It's difficult to describe a class. Customers (especially first-time customers) don't know what to expect. They're looking for a class that meets them at their fitness level, reflects their temperament, and makes them feel at home. That's a lot to ask of a few sentences!
What makes a good class listing?
First-time customers also have a lot of questions and answers. And, while we see a lot of beautiful websites out there, some of them lack detail.
A booking system can only go so far to manage your classes. It certainly reduces the number of questions from customers about time and location and confirmation... but what it can't do is describe your class for you.
So what does the perfect class listing do? It gives quick, clear information about the fitness level, the tone, and any required prerequisites. Here are a few things we've learned about class listings.
The worst class titles
The biggest mistakes we see in class descriptions are related to 1. repeated information and 2. missing information. If you are using a booking system, you don't need to write the same thing as in the automatic listing. Here are some examples:
- Don't include the price in the title. It's already there. i.e. "Beginners Class Â£5"
- Do explaining what the class actually is. "Beginners" isn't enough. "Beginner's outdoor bootcamp" is descriptive and specific.
- Do set up venues properly. Don't rely on the class title to do that work for you i.e. "Beginners Bootcamp Woodtree Park" is unnecessary if you have a booking system already.
The best class titles
Using our bootcamp example, then a descriptive class title could be:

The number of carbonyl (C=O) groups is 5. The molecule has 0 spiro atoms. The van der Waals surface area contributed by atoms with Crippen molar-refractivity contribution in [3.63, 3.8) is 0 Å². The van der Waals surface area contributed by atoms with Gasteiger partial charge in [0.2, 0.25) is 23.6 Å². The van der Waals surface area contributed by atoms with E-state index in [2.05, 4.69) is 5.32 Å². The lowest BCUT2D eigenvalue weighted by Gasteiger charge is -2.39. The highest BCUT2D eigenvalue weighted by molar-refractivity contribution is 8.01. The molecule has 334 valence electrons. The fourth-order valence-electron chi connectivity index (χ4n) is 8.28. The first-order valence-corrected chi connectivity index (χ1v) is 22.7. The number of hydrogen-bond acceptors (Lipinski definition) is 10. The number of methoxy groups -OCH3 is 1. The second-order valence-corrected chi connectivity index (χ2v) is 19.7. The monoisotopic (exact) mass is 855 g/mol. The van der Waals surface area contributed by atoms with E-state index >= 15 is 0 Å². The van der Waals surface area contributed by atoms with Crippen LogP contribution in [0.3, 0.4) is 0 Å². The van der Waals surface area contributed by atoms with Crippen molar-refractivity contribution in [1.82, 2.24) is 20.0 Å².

- Bootcamp - Suitable for beginners and all levels
- Bootcamp for beginners - Fun and intense workout
- Bootcamp for beginners
Or if you want to have some fun with it...
- Bootcamp for couch lovers
- The lazy lady's bootcamp
- In it for the pudding bootcamp
That last one is for me. A class title should be descriptive, but it doesn't have to be long. That's what the description is for...
How to use class descriptions to sell
Class descriptions should answer all the most important questions. How hard is it? What activities does it include? Is there anything special about the class? Is special equipment required?
The most common issue with class descriptions is that there is not enough information in them.
If you're wondering what's missing from your class description, the best place to go is your experience with customers. What kind of questions do you get asked right now that you could use to improve the quality of your class descriptions?
Some questions might include:
- What do I need to bring?
- Do I need water?
- What happens if it rains?
- Is there parking? (this is also valid to add to venue descriptions)
- What happens if I arrive late?
- Is it suitable for beginners/pregnant women/kids/etc.
You'll find these questions in your Facebook messenger, WhatsApp, SMS history, and more. You probably can already think of them.
The more information in the description the less you will need to be contacted and the easier customers will find it to book so it's a win-win.
Use these directories... they're free!
If you're hosting online classes, please do not miss out on this awesome government-sponsored fitness directory in the UK: OpenActive connects you to SportEngland's online class directory including their new This Girl Can campaign (and lots more). You can find the OpenActive toggle on your integrations page in TeamUp's dashboard.
You've heard of ClassPass and maybe even MoveGB too. All of these can be helpful for the discovery of your classes... if you get the class names and descriptions right.
Whereas with your standard customers they will be able to read your website for more background, the customers of these services only have the information you provide in TeamUp to help guide them to purchase.
Optimising the descriptions and names will help you get more bookings and receive less questions before new customers are able to commit to booking.
We'd love to hear examples of your class names that have been successful. Drop us a line on firstname.lastname@example.org with your stories.
Thanks for reading!